The Department of Environment and Natural Resources (DENR) has officially declared the town of El Nido, easily the current main tourist draw in Palawan, as being at risk because of the negative impact of mass tourism. In a statement released this week, Secretary Roy Cimatu said the town has exceeded its “carrying capacity” or the ability to cushion the impact of its tourism practice on its fragile environment.
Secretary Cimatu’s statement may be wanting in more specifics, including fresh empirical data and scientific measurements to support such a conclusion that has been presented as an official department policy, but there is no denying the fact that the town is getting too much than it can handle. With an annual tourist arrival rate at over 30 percent, El Nido last year played host to a flash mob of 200,000 visitors, to the envy of Puerto Princesa City establishments that had been trying to cope with a declining business in the last few years.
The volume of tourists may not have mattered if El Nido is prepared to cushion and absorb its environmental footprint. It is comparatively way below the tourist arrivals of neighboring destinations such as Thailand and Indonesia (Bali) and even Vietnam which are very much ahead of the Philippines in handling mass tourism. Considering, however, El Nido’s fundamental issues such coastal overcrowding and sewage management, it doesn’t take rocket science to make conclusions as dire as what the DENR said.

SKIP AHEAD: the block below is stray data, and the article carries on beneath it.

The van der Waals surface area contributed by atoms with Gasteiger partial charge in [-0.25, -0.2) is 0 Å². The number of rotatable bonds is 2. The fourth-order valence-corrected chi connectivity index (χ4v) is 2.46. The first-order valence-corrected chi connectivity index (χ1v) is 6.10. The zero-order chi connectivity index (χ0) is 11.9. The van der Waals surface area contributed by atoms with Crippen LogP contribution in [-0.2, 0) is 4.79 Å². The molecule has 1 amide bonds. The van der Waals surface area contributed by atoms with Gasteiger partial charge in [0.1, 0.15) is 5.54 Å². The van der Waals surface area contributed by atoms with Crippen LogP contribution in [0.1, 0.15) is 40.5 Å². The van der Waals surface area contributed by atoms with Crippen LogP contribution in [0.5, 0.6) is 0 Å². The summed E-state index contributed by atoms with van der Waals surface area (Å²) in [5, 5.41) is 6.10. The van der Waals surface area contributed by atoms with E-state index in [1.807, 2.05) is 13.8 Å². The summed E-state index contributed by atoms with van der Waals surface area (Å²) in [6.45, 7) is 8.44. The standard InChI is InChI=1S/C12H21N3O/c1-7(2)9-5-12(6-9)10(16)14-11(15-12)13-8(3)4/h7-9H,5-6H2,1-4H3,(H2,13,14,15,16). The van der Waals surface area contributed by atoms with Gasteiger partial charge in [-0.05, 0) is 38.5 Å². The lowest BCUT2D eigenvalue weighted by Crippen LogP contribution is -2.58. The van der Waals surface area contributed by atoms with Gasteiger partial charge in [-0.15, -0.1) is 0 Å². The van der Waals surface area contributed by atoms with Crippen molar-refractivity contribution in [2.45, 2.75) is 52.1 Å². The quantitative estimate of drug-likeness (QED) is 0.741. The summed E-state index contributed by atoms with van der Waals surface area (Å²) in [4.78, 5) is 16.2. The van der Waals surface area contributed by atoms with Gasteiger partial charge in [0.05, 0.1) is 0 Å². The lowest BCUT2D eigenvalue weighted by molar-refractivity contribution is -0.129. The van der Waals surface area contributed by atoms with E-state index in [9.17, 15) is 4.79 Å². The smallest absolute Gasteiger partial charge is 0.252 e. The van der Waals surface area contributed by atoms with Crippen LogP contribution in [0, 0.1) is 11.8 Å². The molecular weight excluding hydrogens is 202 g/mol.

Secretary Cimatu has ordered an all-hands-on-deck policy to help El Nido, which is probably a good sign. But again, it did not come with specifics; only that department personnel were enjoined to assist the municipality in whatever way it can.
To be sure, El Nido officials are trying their darnedest best to address their problems. They have firmed up solutions such as limiting access to the top marine-based destinations including the lagoons of Bacquit Bay. They have also announced plans to formulate their comprehensive land use plan as a long-term solution. They have banned plastics and are promoting electric bikes — among others.
It will be hard to know whether current efforts, assuming they are properly being implemented, are sufficient to reverse the trend of degradation confronting the town. Proper planning always requires an accurate set of information to inform a robust analysis of the problem and to help define appropriate solutions. The matter of having reached a “carrying capacity” suggests a sense of urgency requiring a more radical solution to be in place.
Political will is an important factor necessary to produce meaningful changes in the El Nido landscape, a virtue that is hard to impose by regular means such as legislation and policy. If El Nido needs a triage as a solution, a radical intervention along the lines of retreating from its current tourism strategies, the huge question that lies ahead is whether there can be a political leadership to back it up.
An honest and comprehensive assessment of the damage done by tourism to El Nido is a necessity that hopefully, the DENR position has pushed to the top of the local agenda. Based on this, a more determined set of actions can and must be undertaken, if we are to save one of Palawan’s most enthralling natural wonders.
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